Clinical Advances in Hematology & Oncology

December 2022 - Volume 20, Issue 12

Targeting the Microbiome to Improve Outcomes in Stem Cell Transplant

Doris M. Ponce, MD
Associate Professor of Medicine
Hematologic Oncologist
Adult Bone Marrow Transplant
Memorial Sloan Kettering Cancer Center
New York, New York

H&O  What are the characteristics of a healthy microbiome?

DP  A healthy microbiome is dynamic and diverse. It consists of many different types of commensal bacteria—predominantly strict anaerobes—that vary along the length of the gastrointestinal tract. 

H&O  Is the microbiome different in healthy people compared with those who have leukemia, lymphoma, or myeloma?

DP  The microbiome in healthy people is distinct from that of patients with hematologic malignancies in the pretransplant setting, as was elegantly reported by Peled and colleagues in 2020 in the New England Journal of Medicine. Patients with hematologic malignancies are at increased risk for injury to the microbiome owing to exposure to several insults. For example, high-dose chemotherapy may cause mucositis and prevent patients from eating, and the use of broad-spectrum antibiotics can affect healthy gut microbiota commensals. 

H&O  Does the state of the microbiome predict outcomes in stem cell transplant?

DP  Yes, microbiome health is associated with transplant outcomes, including transplant-related mortality, acute graft-vs-host disease (GVHD), and GVHD lethality. 

H&O  Does the microbiome change after stem cell transplant?

DP  The intestinal microbiome changes after transplant. In the immediate post-transplant period after conditioning, when patients experience decreased appetite and diarrhea, a decrease in microbiome diversity is frequently observed. However, as patients start to recover and eat better, the microbiome improves as well. In their 2020 study in the New England Journal of Medicine, Peled and colleagues evaluated the intestinal microbiome changes of patients at transplant centers in 4 geographic locations. Stool samples were obtained prospectively among patients undergoing allogeneic hematopoietic stem cell transplant at the institutions. Samples were requested weekly, and a median of 4 samples were collected from each patient. The study analyzed data for 1362 patients who had at least 1 evaluable sample obtained no more than 30 days before the first transplant procedure. Stool samples were analyzed in the early post-transplant period. We found that microbiome dysbiosis was a common denominator across the world, and it occurred at approximately the same time—in the first 2 weeks following conditioning regimen.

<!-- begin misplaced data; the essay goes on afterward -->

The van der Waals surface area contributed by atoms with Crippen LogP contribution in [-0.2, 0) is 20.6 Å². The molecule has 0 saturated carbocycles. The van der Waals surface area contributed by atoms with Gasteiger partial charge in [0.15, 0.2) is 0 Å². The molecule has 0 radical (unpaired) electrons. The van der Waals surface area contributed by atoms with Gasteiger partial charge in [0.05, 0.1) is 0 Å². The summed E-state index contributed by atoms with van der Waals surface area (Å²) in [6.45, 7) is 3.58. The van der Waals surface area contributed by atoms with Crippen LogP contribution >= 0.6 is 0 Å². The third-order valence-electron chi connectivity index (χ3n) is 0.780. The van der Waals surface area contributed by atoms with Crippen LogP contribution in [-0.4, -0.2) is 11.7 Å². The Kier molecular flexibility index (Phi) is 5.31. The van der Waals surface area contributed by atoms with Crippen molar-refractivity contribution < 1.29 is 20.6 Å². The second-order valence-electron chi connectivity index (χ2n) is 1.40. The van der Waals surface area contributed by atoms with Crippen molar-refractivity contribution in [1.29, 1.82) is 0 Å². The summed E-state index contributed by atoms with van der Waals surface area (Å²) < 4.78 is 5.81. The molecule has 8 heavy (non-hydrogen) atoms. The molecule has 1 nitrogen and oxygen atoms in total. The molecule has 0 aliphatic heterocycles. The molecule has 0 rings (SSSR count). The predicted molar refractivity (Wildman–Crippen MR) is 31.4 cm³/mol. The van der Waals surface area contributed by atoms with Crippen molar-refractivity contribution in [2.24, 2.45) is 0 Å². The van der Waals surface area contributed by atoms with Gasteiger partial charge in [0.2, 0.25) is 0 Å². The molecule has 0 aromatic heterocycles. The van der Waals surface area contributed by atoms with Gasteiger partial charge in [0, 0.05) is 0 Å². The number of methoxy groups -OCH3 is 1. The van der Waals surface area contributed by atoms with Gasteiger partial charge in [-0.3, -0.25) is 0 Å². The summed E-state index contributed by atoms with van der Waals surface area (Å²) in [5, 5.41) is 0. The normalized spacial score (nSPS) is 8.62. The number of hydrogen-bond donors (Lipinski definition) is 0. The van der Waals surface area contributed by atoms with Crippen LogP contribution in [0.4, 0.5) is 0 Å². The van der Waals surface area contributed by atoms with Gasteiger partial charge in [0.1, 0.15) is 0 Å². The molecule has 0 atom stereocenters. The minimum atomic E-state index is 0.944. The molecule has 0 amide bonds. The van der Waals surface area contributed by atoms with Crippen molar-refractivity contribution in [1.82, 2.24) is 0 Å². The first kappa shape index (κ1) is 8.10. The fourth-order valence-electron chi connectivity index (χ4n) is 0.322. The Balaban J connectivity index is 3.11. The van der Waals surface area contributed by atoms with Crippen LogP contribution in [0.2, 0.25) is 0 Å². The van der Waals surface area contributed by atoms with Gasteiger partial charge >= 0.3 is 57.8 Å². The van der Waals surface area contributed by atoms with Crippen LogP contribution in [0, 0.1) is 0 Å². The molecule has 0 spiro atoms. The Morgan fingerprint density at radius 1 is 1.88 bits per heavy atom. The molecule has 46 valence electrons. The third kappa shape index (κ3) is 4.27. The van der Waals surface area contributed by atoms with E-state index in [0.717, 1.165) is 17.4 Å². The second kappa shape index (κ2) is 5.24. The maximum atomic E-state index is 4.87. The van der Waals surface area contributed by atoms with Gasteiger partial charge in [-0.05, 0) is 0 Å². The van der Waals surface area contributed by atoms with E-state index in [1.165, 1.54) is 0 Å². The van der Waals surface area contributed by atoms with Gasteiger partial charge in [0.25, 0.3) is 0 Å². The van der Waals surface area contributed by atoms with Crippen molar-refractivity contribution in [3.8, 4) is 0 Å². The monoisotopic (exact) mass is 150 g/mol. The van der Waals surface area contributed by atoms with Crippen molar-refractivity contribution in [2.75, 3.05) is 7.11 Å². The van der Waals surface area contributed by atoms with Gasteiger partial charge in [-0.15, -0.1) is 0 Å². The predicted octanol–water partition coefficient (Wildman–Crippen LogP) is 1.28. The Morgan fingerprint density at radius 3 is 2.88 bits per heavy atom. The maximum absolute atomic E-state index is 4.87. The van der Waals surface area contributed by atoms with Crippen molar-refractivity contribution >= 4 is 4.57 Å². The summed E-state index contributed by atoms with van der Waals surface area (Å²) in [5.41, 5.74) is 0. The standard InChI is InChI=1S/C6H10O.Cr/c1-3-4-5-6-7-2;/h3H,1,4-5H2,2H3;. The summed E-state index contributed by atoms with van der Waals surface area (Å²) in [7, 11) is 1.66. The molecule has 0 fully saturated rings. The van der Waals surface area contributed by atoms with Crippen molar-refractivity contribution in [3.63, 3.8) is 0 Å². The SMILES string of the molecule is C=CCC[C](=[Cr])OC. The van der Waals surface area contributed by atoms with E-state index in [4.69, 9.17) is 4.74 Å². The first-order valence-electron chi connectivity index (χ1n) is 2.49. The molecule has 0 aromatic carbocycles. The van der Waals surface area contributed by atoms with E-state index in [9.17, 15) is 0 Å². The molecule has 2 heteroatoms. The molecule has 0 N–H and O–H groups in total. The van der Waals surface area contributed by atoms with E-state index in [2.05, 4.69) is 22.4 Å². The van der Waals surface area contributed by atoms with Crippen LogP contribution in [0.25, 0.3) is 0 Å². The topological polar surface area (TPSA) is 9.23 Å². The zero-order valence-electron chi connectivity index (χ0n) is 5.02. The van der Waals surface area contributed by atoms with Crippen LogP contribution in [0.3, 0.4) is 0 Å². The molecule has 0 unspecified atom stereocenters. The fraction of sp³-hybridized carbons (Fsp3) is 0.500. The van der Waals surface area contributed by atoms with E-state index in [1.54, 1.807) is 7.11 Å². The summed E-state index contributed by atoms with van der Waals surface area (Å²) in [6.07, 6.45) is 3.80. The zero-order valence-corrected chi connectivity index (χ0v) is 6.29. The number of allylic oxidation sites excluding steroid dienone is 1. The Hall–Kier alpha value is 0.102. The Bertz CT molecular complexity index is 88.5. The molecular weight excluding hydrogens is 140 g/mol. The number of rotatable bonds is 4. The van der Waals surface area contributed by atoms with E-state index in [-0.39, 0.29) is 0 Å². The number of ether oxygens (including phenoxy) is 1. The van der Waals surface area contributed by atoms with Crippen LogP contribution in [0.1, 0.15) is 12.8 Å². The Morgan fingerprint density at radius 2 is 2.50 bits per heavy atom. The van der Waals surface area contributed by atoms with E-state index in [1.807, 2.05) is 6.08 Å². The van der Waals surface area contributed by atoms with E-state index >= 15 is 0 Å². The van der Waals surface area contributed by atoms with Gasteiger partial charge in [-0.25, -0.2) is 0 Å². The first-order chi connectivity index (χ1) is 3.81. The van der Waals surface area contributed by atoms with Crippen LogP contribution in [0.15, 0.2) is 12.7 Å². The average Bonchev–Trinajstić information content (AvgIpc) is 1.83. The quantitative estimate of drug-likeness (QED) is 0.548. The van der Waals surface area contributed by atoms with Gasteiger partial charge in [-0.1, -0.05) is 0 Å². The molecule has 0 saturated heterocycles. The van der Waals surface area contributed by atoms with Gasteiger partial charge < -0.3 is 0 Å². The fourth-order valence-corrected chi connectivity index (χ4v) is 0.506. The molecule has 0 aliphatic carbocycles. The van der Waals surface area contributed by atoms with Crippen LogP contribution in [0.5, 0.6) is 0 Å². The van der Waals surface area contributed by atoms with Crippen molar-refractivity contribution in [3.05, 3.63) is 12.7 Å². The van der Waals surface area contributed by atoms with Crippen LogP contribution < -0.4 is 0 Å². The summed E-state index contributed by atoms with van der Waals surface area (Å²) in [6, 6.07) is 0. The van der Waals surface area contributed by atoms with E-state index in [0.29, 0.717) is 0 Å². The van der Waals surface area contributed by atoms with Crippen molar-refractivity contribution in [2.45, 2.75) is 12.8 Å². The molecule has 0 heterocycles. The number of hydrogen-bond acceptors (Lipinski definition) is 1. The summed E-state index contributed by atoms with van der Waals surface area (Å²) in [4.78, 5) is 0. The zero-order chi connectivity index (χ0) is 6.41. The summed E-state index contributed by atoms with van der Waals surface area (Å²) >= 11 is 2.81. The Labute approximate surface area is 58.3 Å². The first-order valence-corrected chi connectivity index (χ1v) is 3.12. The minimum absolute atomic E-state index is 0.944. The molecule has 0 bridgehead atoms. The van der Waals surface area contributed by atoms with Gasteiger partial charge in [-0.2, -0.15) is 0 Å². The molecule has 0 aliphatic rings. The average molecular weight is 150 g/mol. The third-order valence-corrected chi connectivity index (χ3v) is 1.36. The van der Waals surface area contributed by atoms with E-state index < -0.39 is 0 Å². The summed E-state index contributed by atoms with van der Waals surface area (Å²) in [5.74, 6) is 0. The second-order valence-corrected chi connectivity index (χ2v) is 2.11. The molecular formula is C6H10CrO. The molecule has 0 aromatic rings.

H&O  Do changes in the microbiome impact outcome?

DP  Stem cell transplant recipients with a preserved intestinal microbiome have a lower risk of experiencing transplant-related mortality and of developing severe or lethal GVHD. Certain commensal bacteria have been demonstrated to be beneficial, such as Blautia, whereas Enterococcus expansion promotes GVHD. 

H&O  Can the intestinal microbiome serve as a biomarker to predict the onset of GVHD?

DP  Dr Marina Burgos da Silva and I were the first authors of a study that evaluated the gut microbiome and GVHD. We evaluated stool samples that were taken before and after the onset of GVHD. We found that dysbiosis of the microbiome was more pronounced among patients with gut GVHD compared with patients who did not have GVHD and patients with GVHD limited to the skin and/or liver. We observed microbiome dysbiosis prior to GVHD onset. It might therefore be possible to use the intestinal microbiome health as a biomarker to predict GVHD, as well as to predict the likelihood of a response to treatment. 

A current limitation is the turnaround time needed to obtain results from testing of stool samples. Currently, results are not available the same day. If progress in this field is observed, intestinal microbiome health may be used as a biomarker to predict transplant outcomes and GVHD.

H&O  Are there ways to prepare the microbiome to optimize transplant outcomes?

DP  This question is tricky. The diet should be balanced and rich in all nutritious food groups. It is important for patients to continue to eat and drink. Patients who are unable to eat or drink have the least healthy microbiome. 

Emerging data suggest that excessive ingestion of lactose products could be detrimental to the microbiome. In mice, high consumption of lactose products favors growth of Enterococcus, which could be harmful to the gut microbiome. This association is based primarily on mice models, along with retrospective data in humans. Further prospective evaluation is needed to further elucidate this question. 

H&O  Could you discuss your study of SER-155?